"Between now and Election Day," writes Peter Beinart, "anti-Mormonism is going to be the Democratic Party’s constant temptation for one simple reason: there are votes in it." I'm not sure I'd call it the party's "constant temptation," but Beinart is certainly right that bigotry against Mormons remains a politically potent force in the U.S., and that the Democrats aren't above exploiting it.
But is Beinart right that the Democrats have a bigger religious bigotry problem here than the Republicans do? The Gallup data he highlights is startling: more Democrats than Republicans say they wouldn't vote for a Mormon. Of course, it's hard to imagine that these results aren't at least partly a reflection of our political moment, at which a) partisanship continues unabated and b) one of the two parties is about to nominate a prominent Mormon for president. (When the poll was taken last summer, Romney already wore the mantle of presumptive nominee.) Most Democrats aren't willing to vote for Mitt Romney, and naturally that's who they think of when a pollster asks them about Mormons.
Meanwhile, a whole lot of Republicans have for many months been resigning themselves to the possibility of voting unenthusiastically for Romney, and for some of them his religion is a prime hangup. For these folks, the pollster's question is anything but hypothetical. It's been keeping them up at night.
This bit isn't too convincing, either:
One reason Democrats may be more anti-Mormon than Republicans is that Democrats, on average, are more secular. Devout Protestants, Catholics, and Jews may be more tolerant of Mormonism because they understand from firsthand experience the comfort and strength that religious commitment brings. Many secular Democrats, by contrast, may start with the assumption that religious orthodoxy produces irrationality and intolerance.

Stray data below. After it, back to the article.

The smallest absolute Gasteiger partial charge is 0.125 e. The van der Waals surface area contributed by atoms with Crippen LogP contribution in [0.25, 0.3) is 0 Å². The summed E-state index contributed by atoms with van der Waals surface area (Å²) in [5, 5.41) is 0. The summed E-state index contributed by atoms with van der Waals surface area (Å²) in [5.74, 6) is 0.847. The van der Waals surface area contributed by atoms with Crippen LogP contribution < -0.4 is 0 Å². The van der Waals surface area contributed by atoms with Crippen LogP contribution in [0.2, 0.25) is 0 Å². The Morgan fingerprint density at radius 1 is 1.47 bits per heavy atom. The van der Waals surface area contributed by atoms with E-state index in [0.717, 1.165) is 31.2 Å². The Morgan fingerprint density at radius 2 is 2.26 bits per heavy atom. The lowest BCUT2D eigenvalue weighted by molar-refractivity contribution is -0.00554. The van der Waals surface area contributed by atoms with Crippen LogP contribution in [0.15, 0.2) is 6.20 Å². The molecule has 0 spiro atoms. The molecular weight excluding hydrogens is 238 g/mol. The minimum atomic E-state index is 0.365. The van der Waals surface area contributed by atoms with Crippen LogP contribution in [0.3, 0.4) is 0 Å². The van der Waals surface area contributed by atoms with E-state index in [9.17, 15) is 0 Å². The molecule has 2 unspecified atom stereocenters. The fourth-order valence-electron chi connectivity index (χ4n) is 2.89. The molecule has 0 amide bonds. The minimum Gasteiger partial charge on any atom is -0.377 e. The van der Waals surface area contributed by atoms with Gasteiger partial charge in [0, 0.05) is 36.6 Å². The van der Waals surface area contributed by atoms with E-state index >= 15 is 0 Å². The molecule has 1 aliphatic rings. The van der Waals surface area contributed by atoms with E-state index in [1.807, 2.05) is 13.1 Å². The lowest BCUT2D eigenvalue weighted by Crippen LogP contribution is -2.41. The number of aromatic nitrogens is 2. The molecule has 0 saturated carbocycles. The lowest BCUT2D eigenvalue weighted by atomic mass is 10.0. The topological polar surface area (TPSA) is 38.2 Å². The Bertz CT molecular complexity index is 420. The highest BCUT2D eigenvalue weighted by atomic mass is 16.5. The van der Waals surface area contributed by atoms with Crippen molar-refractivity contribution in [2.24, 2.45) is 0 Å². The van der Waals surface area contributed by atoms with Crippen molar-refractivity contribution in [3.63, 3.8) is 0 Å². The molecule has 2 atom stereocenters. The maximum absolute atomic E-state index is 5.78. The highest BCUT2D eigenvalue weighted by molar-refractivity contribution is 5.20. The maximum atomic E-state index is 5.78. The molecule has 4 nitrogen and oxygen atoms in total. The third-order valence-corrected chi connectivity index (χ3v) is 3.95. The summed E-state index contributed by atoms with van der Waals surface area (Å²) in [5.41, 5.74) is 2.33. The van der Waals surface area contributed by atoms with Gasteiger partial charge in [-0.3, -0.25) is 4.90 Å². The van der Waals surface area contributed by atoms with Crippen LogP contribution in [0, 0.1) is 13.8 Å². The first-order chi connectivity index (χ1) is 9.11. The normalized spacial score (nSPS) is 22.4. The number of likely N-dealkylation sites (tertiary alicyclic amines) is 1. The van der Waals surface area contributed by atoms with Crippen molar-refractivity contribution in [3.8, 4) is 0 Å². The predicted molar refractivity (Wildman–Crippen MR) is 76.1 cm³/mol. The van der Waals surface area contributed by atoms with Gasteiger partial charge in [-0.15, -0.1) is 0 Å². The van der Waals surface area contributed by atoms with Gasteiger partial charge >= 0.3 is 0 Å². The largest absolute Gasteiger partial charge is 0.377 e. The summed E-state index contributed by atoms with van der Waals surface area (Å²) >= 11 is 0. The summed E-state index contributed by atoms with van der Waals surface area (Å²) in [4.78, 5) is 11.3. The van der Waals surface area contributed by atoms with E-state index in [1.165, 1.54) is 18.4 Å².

Sure, some secular Democrats are down on religion generally, which no doubt accounts for some of the poll's findings. But I'm skeptical of any explanation that posits that conservative religious people are in general moved significantly by genuine interfaith empathy and solidarity. The interfaith coalition of conservatives in this country was built by the more politically pragmatic among them, and it was no simple task. It wasn't that conservative Protestants, Catholics and Jews "got" each other as a basic level and thus were naturally, mutually tolerant. They had political goals, and they needed to work together to achieve them.
This year, one party's political goals require voting for a Mormon, and the other party's goals require voting against one. And yes, we all need to take the Democrats to task whenever they bait the religious bigots. But I'm not at all convinced we'd be looking at the same poll numbers if, when the poll was taken last summer, Mitt Romney hadn't already been a leading candidate for president--or if Harry Reid had. As usual in our political culture, party tells most of the story.